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What is the cost of living in Fiji?
What kind of a yearly salary would I need to live comfortably in Fiji?
- Anonymous1 decade agoFavorite Answer
Bula! (hello). Living in Fiji can be just about what you make it. It can be cheap or expensive depending on the lifestyle you chose to follow. If you want the city life but on a smaller scale, then Suva, the capital, is for you.
When I was reseaching an island to move to, Fiji kept popping up in the top five for cost of living, quality of life and friendliness of the people. But living in L.A. at the time, I knew I wanted a slower pace. To be on island time.
Suva is good though as a change from big city life to island size city life and from there you can find smaller quieter places not on the tourists tracks.
The capital offers night clubs, apartments and houses from $250 to "luxury" flats and homes ranging around $3500. Sometimes, if you let the owner know you plan to live at the residence for a long time, you can work a deal. Other then that, they see your face and automatically think you have money.
There are a couple of big supermarkets that feature imported foods and products. The price is high. Almost $4 for a head of lettuce or cabbage from New Zealand or Australia.
Taveuni, Fiji's garden island
Jacqueline D. Brown is a graduate of the
University of Iowa. Formerly from Gary, Ind.
she now makes her home in Los Angeles.
Ms. Brown was working for the Dept. of
Children Services when she got the island bug
and decided to find an island home. She has
also lived in Seoul, S. Korea where she taught
ESL and edited a writing book for ESL
students. Ms. Brown is single with no children.
She is currently working on a nonfiction book
of memoirs of her stay in Fiji.
You also have the traffic, noise and crowds in Suva. On the positive side, there are the government offices and the American Embassy and you get to mingle with mostly professional expats at the happy hour bars. Just stand on Victoria Parade, the main thoroughfare, and you're bound to see if not a familiar face, a foreign one.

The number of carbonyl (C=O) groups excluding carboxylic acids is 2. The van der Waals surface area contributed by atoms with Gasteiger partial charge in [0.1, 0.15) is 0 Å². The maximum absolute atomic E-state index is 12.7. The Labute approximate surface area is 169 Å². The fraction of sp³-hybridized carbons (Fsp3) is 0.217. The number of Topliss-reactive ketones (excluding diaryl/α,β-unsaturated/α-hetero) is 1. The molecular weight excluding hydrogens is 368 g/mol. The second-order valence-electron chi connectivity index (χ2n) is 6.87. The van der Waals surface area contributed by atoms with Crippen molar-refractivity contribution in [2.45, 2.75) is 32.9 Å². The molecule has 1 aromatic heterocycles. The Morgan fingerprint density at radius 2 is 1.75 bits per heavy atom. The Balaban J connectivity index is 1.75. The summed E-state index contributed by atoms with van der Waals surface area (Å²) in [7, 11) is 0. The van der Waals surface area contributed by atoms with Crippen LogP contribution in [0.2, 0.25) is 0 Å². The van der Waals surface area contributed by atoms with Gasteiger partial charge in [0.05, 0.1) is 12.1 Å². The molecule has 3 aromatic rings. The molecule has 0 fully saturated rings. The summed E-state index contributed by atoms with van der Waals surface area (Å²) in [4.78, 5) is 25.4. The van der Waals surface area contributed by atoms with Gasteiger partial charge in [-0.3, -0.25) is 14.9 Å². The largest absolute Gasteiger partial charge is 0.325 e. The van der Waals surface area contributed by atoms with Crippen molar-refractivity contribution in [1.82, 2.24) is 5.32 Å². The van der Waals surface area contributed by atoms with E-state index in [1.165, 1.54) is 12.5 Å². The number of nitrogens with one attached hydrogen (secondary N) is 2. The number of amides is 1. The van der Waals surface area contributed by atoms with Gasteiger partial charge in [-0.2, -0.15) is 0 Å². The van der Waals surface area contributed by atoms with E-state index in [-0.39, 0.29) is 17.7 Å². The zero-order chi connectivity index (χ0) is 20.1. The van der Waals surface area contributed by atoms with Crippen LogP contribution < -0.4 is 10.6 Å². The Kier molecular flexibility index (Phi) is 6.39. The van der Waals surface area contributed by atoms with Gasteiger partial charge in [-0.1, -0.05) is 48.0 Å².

On the other side of Viti Levu, the main island and biggest of the group, is Nadi (Nan di), the jet city, called this, I imagine because it's where the airport is. There are night clubs, a good supermarket and a small community of expats. Suva on a smaller scale.
Lautoka, the sugar town, is north of Nadi, and called the sugar town because of the large amount of sugar cane farms and the ever present sugar train shugging through. It's also a seaport town and some cruises leave from here.
Lautoka is quieter and slower than Nadi. A quaint place where you can find lace mosquitoe nets and unique pots and early century kitchen do dads that can only be found here in second hand shops. Rents are cheaper. Not many expats.
Coming back down southeast of Nadi but still on the west side of the island is Sigatoka (Sing ga toka), a small one road town. It was a one bridge town before hurricaine Sina (1992) destroyed half of it. It was one lane with a stop light on each end. Traffic going to Nadi had to wait until traffic going
- Anonymous1 decade ago
This may be a couple years out of date, but evidently you can take care of your housing costs quite cheaply. Food costs, due to import distances and difficulties, are generally high. It also discusses getting a job in Fiji, evidently somewhat difficult. The author compares it to America 30 or 40 years ago.
The following adds a little bit more information, and it is dated January 2006:
and here is a cost of living calculator. Just type in an amount in your local currency and find out how far it will go in almost any country including Fiji:
- ?Lv 45 years ago
A bit less than Bora Bora, I think.